Environment ministry relaxes norms to boost waste-to-energy plants
NEW DELHI: Activities such as segregation, composting, refuse-derived fuel (RFD) making and setting up of waste-to-energy plants up to 15 megawatt capacity at existing landfill sites, don’t require green clearance, the Union environment and forests ministry has said.
This is likely to reduce the time taken for setting up of such plants by at least six months. Composting, wasteto-energy and RFD making are crucial to manage the mountains of solid waste piled up in and around urban areas. State governments and municipal bodies need to expedite setting up of these facilities considering a little over two years is left to achieve complete sanitation by October 2019 under the Swachh Bharat initiative.
“In case activities of composting, RFD making and waste-to-energy plant (up to 15 mega watt) are proposed at existing landfill sites, they don’t attract the provision of EIA notification, 2006,” the environment ministry informed the housing and urban affairs ministry early this month.
Annually, urban areas in India generate about 68.8 million tonnes of municipal waste and a little over 20% is treated. According to government data, about five lakh tonnes of compost is prepared from waste against the potential to generate 18 lakh tonnes. Similarly, only 88.4 mega watt electricity s generated from waste against the potential to generate 511 mega watt annually.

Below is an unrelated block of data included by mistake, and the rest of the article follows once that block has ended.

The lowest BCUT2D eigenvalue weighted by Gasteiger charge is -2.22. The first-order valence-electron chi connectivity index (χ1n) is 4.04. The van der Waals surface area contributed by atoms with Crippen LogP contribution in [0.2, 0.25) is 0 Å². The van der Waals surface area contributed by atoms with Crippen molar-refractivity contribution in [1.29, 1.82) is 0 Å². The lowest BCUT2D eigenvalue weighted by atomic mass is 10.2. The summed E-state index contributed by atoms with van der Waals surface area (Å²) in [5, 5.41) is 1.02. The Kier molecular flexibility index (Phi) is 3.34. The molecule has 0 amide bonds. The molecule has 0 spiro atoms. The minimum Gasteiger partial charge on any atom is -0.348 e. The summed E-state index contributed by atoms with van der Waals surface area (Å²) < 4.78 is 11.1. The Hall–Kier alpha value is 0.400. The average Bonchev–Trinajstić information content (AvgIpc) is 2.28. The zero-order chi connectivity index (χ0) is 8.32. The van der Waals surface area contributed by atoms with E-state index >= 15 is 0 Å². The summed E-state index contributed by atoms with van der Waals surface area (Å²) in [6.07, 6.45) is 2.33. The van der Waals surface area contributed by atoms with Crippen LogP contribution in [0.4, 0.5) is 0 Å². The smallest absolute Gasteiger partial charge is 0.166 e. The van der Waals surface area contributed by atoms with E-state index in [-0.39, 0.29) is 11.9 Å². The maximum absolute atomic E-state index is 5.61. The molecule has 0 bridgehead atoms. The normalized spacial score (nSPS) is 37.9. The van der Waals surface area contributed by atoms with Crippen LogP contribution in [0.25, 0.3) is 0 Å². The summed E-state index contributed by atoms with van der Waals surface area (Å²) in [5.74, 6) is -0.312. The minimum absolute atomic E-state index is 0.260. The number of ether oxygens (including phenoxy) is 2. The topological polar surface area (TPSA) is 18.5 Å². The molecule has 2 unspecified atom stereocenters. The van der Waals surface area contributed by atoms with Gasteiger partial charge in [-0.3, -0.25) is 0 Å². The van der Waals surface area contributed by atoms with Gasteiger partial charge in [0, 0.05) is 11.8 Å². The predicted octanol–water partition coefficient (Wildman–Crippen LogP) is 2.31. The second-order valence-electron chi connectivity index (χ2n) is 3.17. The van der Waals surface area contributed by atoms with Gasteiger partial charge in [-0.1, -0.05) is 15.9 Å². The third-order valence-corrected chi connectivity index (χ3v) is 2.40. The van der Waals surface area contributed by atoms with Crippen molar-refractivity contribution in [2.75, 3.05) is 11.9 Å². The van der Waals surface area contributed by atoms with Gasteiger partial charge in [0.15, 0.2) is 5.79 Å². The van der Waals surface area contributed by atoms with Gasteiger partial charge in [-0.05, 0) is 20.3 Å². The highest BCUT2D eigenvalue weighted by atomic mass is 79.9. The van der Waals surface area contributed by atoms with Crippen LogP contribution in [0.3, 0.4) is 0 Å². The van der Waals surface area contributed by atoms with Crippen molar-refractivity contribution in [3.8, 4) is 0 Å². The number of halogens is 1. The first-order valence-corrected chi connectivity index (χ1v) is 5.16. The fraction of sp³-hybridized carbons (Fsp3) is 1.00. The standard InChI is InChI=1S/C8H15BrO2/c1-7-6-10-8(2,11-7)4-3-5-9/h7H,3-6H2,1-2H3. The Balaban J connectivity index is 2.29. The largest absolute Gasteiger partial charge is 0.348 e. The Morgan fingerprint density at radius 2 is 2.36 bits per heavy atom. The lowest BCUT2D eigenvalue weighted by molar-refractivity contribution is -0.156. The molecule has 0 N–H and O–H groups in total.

However, the environment ministry said any new municipal solid waste disposal site or landfill site will require prior environmental clearance. “If the activities of incineration, RFD making and waste-to-energy are proposed along with the new site of solid waste disposal/landfill, it is advisable to obtain an integrated prior environmental clearance,” the ministry said.
The ministry clarified these in response to a request from urban affairs ministry to revisit the process of prior environmental clearance for solid waste managementtreatment and processing facilities. The green ministry said it was noticed that locating a landfill site or municipal solid waste disposal site was a contentious issue and there was a tendency to locate them far from habitation, but near forests, rivers, ponds, wetlands and low lying areas, which were ecologically sensitive and required prior environmental management.
“Since forests, rivers, ponds, wetlands and low lying areas are critical from environment point of view, it may not be appropriate to exempt this activity of municipal solid waste disposal site or landfill site from the requirement of prior environmental clearance,” it said.